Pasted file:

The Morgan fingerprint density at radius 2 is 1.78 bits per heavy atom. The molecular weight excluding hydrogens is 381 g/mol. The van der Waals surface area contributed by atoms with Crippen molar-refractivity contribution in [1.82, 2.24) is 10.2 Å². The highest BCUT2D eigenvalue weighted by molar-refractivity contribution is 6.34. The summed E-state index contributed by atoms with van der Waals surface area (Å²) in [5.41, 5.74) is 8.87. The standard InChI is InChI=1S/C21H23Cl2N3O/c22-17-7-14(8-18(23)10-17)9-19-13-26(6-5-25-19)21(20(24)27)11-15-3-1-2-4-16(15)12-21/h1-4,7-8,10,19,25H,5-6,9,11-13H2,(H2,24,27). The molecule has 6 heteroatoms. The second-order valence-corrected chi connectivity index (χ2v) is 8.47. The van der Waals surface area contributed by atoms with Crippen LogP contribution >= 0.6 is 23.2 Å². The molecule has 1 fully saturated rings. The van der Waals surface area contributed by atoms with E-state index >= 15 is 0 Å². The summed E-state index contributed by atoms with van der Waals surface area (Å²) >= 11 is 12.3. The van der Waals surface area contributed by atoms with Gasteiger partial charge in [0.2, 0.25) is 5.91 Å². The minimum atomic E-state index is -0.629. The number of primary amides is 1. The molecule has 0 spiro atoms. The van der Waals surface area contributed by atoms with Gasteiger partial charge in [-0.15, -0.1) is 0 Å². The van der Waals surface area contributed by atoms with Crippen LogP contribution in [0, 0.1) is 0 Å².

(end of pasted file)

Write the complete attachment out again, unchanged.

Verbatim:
The Morgan fingerprint density at radius 2 is 1.78 bits per heavy atom. The molecular weight excluding hydrogens is 381 g/mol. The van der Waals surface area contributed by atoms with Crippen molar-refractivity contribution in [1.82, 2.24) is 10.2 Å². The highest BCUT2D eigenvalue weighted by molar-refractivity contribution is 6.34. The summed E-state index contributed by atoms with van der Waals surface area (Å²) in [5.41, 5.74) is 8.87. The standard InChI is InChI=1S/C21H23Cl2N3O/c22-17-7-14(8-18(23)10-17)9-19-13-26(6-5-25-19)21(20(24)27)11-15-3-1-2-4-16(15)12-21/h1-4,7-8,10,19,25H,5-6,9,11-13H2,(H2,24,27). The molecule has 6 heteroatoms. The second-order valence-corrected chi connectivity index (χ2v) is 8.47. The van der Waals surface area contributed by atoms with Crippen LogP contribution >= 0.6 is 23.2 Å². The molecule has 1 fully saturated rings. The van der Waals surface area contributed by atoms with E-state index >= 15 is 0 Å². The summed E-state index contributed by atoms with van der Waals surface area (Å²) >= 11 is 12.3. The van der Waals surface area contributed by atoms with Gasteiger partial charge in [0.2, 0.25) is 5.91 Å². The minimum atomic E-state index is -0.629. The number of primary amides is 1. The molecule has 0 spiro atoms. The van der Waals surface area contributed by atoms with Gasteiger partial charge in [-0.15, -0.1) is 0 Å². The van der Waals surface area contributed by atoms with Crippen LogP contribution in [0, 0.1) is 0 Å².